Tracey Wilson, West Hartford’s town historian and a retired social studies teacher, is turning her articles about the town into a book.
By Ted Glanzer
Editor’s Note: This story originally appeared in West Hartford LIFE and has been republished with permission.
The line has been spoken so many times that it’s almost lost its meaning. And, to those who say it, there is also an air of arrogance attached to it. That, somehow, based on objective data a subjective conclusion can be reached that a town that now has more than 60,000 souls is a cut above the rest.
West Hartford is a special place.
It’s a line that has been uttered by politicians, businesspeople and mere lay folk, sometimes to an eye roll or two from the comment’s recipient.
And yet when Tracey Wilson, the retired Conard High teacher and longtime town historian, says it, one is inclined to believe her.
In addition to having taught a class in local history at Conard, Wilson documented West Hartford’s history in more than 140 articles that appeared in West Hartford LIFE monthly since 1999.
“I do believe West Hartford is a special place and I think the history helps people understand that,” Wilson said during an interview in her study in the Ridgewood Road home she shares with her wife, State Sen. Beth Bye. “It gives us a common language that brings people together.”
And Wilson’s latest project is an online book that compiles her work for LIFE in one place, “Life in West Hartford: A Connecticut Community’s History” (http://lifeinwesthartford.org
It’s a project borne out of personal crisis; Wilson was diagnosed with melanoma two years ago and was given five months to live.
Trying to find a way to help, Jack Dougherty, a professor with whom Wilson worked as an adjunct at her alma mater, Trinity College, approached her in the fall 2016 and told her he had a student who wanted to catalog all of her articles.
“He said, ‘I will help put this into an online book,’” Wilson said. “He has [an online book] called ‘On The Line,’ about suburbs and integration and segregation of schools and redlining.”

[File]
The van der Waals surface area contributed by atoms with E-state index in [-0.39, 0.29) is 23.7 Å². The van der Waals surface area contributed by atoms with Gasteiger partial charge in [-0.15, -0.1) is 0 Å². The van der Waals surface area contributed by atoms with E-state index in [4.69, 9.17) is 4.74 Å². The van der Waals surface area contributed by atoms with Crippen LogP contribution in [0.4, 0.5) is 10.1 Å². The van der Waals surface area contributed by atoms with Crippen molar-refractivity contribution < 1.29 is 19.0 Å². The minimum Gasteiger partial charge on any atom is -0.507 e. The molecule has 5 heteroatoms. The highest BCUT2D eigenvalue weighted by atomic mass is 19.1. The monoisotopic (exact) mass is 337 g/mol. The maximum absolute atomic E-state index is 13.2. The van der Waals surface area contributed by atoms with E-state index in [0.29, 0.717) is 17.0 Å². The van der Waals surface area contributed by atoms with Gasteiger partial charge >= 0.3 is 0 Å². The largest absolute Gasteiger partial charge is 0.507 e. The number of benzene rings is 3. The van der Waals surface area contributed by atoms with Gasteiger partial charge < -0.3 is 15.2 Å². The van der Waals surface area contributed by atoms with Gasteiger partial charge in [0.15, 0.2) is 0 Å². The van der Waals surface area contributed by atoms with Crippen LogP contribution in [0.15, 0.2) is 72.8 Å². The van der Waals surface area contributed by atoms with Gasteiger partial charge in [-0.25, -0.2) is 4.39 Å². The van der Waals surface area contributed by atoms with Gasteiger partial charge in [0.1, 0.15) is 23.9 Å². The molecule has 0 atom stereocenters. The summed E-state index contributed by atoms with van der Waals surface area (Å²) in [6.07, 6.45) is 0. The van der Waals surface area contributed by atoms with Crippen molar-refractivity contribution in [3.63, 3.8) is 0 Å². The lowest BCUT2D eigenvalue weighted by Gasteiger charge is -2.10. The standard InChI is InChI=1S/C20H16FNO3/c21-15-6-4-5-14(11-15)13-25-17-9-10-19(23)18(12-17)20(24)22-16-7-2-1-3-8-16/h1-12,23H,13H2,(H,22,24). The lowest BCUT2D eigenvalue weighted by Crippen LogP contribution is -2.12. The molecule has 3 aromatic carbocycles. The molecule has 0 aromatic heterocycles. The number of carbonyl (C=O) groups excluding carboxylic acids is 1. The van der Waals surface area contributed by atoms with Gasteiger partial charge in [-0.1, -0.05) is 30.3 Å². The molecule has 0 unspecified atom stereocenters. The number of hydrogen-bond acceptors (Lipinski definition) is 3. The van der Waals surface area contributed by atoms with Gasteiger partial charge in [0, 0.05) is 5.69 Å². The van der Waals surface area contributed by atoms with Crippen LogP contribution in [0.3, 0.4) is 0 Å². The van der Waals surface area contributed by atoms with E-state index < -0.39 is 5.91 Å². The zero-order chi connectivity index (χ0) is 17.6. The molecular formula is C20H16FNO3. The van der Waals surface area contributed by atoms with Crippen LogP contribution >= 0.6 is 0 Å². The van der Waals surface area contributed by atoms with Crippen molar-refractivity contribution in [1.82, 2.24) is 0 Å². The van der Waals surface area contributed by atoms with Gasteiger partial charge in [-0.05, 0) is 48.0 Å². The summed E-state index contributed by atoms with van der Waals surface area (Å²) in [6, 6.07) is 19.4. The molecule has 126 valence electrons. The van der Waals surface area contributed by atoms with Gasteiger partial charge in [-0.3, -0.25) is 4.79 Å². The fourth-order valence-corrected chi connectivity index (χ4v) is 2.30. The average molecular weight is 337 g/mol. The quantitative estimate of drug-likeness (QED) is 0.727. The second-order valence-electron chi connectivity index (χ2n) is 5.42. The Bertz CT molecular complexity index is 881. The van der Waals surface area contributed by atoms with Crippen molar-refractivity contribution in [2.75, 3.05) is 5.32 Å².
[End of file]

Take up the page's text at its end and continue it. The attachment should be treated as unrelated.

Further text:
By January 2017, one of Dougherty’s students found and organized every article Wilson wrote for LIFE.
“At that time I was so sick I couldn’t look at it,” Wilson said. “I went to [the National Institute of Health] and had an immune transplant to try and address the melanoma with immunotherapy. That was a near-death experience. It didn’t work. I lost 25 pounds, l lost my appetite. … I just couldn’t do it. I didn’t think I could finish the project. I thought, ‘They could just do it without me.’”
By by November 2017, bolstered by a new treatment, Wilson had regained her energy and edited the articles. All that’s left is Wilson having to write two more articles – one of which is on Louise Duffy, the suffragette for whom an elementary school is named in town. And she is working with a staffer at the Noah Webster House to illustrate the online book.
She is nothing but grateful to be working on the project.
“I said to Jack, ‘I can’t believe you did this for me,’” she said. “He said, ‘Well when you were in such bad shape, I thought, what can I do to make you feel better?’ … It’s one of those things. How could I repay him? I don’t know. I guess it’s finishing the project,” Wilson said.
“I’m feeling really good. I’m on a new pill regimen. I’m holding on to every moment.”
Dismiss the history of West Hartford in front of Wilson at your own peril. Wilson said that a former state historian, Chris Collier, said, “You could teach U.S. history by teaching the history of Connecticut.”
She similarly believes that with the history of West Hartford.
If there is any common there in the dozens of articles that reveal West Hartford’s specialness, for lack of a better term, it’s the town’s sense of community, according to Wilson.
“We have a really active citizenry — a really engaged citizenry — so we have people involved in the public sphere, so we have them at hearings and public meetings, and they run for office,” Wilson said. “But we have people coach sports teams; there’s a garden club. We like to belong.